Megan stared down at the cotton candy with a look on her face that said, “What the hell just happened?”
“Don’t even think about eating that until he comes back!” Lara said.
Suddenly the crowd started clapping and cheering, and the Christmas parade began making its way down the street. After the first two floats, I noticed something odd about it. “No candy being thrown out?” I asked Lara. “Probably for safety. They don’t want kids to run out into the street and get run over.”
Call me old fashioned, but when I was growing up, a Christmas parade always had candy for the kids, but the kids would always go home empty handed. It was a very cyclical manner of candy giving, I suppose, but we came to view it as yet another Christmas celebration. Our grandfather would take us to the parade, and the EMTs and hospital staff would always be the first to start, followed by the Kiwanis Club. They would begin tossing out hard candy that we would scoop up with gloved or mittened hands. Next would come the police, followed last in line by rows of fire trucks. The fire trucks would wait until just the right moment before laying on their air horns and all the children would drop their fistfuls of candy and slap their palms to their ringing ears.
“I don’t understand why you children always drop your candy every year. It’s not THAT loud!” my grandfather would state. “Can we go home? I’m thirsty” I would cry. “Of course it isn’t Thursday! It’s a Saturday!” he’d reply.
I shook my head in a wistful manner, reminiscing on my Christmas past. What other kinds of fun were these kids missing out on? And besides, who was going to teach them that axiom “The lord giveth, and the lord taketh away with a mighty blasting of horns?”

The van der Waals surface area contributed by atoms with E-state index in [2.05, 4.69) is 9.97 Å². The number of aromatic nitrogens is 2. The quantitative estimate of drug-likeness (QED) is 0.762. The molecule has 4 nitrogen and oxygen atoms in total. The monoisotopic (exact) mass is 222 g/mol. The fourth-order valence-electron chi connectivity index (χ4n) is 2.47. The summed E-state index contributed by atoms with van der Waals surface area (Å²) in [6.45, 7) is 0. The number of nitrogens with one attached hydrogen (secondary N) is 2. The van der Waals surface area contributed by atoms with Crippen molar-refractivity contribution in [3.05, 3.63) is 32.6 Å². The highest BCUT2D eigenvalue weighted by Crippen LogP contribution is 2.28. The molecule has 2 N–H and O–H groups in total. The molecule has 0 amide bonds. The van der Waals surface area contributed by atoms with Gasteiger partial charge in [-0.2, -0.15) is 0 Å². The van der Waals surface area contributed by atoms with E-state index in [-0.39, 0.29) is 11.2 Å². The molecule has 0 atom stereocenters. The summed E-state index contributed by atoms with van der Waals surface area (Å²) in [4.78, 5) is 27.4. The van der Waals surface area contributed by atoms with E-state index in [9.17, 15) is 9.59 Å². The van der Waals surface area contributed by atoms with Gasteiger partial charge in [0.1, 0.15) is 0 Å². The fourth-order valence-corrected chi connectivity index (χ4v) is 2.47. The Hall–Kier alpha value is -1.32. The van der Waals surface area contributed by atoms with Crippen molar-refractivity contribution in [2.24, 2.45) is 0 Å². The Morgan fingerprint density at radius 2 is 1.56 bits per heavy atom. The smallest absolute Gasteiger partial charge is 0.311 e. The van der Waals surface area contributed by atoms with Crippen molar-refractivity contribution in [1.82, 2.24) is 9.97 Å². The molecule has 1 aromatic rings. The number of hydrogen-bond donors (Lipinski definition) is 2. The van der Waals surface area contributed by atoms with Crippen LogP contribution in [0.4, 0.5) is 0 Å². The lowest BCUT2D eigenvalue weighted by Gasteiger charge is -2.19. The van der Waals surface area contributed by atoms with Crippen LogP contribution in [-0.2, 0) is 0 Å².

Something seemed strange about this Richmond Christmas parade. It wasn’t just the floats driving past that had little to do with Christmas, like the Celtic cloggers decked in purple, or the marching bands that played Jidenna’s “Classic Man” and Silento’s “Watch Me.” It was something else. The floating, inflated Kermit seemed to share my feelings. Instead of drifting down the street, standing pat and waving his hand in season's greetings, he was hunched over with a hand on his stomach as if recovering from a serious bout of Montezuma’s Revenge, and another hand on his face as if he were saying, “Oh god, I can’t believe I was talked into this. No, I’ll be fine, just get me to the end of the parade!”
Was this what I had come to see? A woman get bucked from a hoverboard? A gender-blind man selling a seasonally inappropriate candy? A 15 foot high amphibian in gastric distress? What this parade needed was a Christmas miracle to restore my faith in all the future Christmas parades. But alas, my heart dropped when the end of the parade came and the only Santa I saw was on an HCA float, lying still and entirely comatose on a gurney next to a smiling and alert Mrs. Claus. A long pause followed, and I turned to Lara and said, “I think this is their way of saying Christmas and the parade are officially dead. Let’s head home.”
As we folded up our chairs and started walking off, music began playing and another float came on by! The parade wasn’t over! Christmas wasn’t dead! Did it matter if the people on the float weren’t sure what was going on? Or if they had no signs to inform the public that they weren’t just grabbed off the street at the last minute as a filler for the parade? Of course not! What I had just received was my Christmas parade miracle at exactly the right moment. Lara and I held hands as we watched the parade continue to ramble on by, before deciding to leave early and beat the traffic.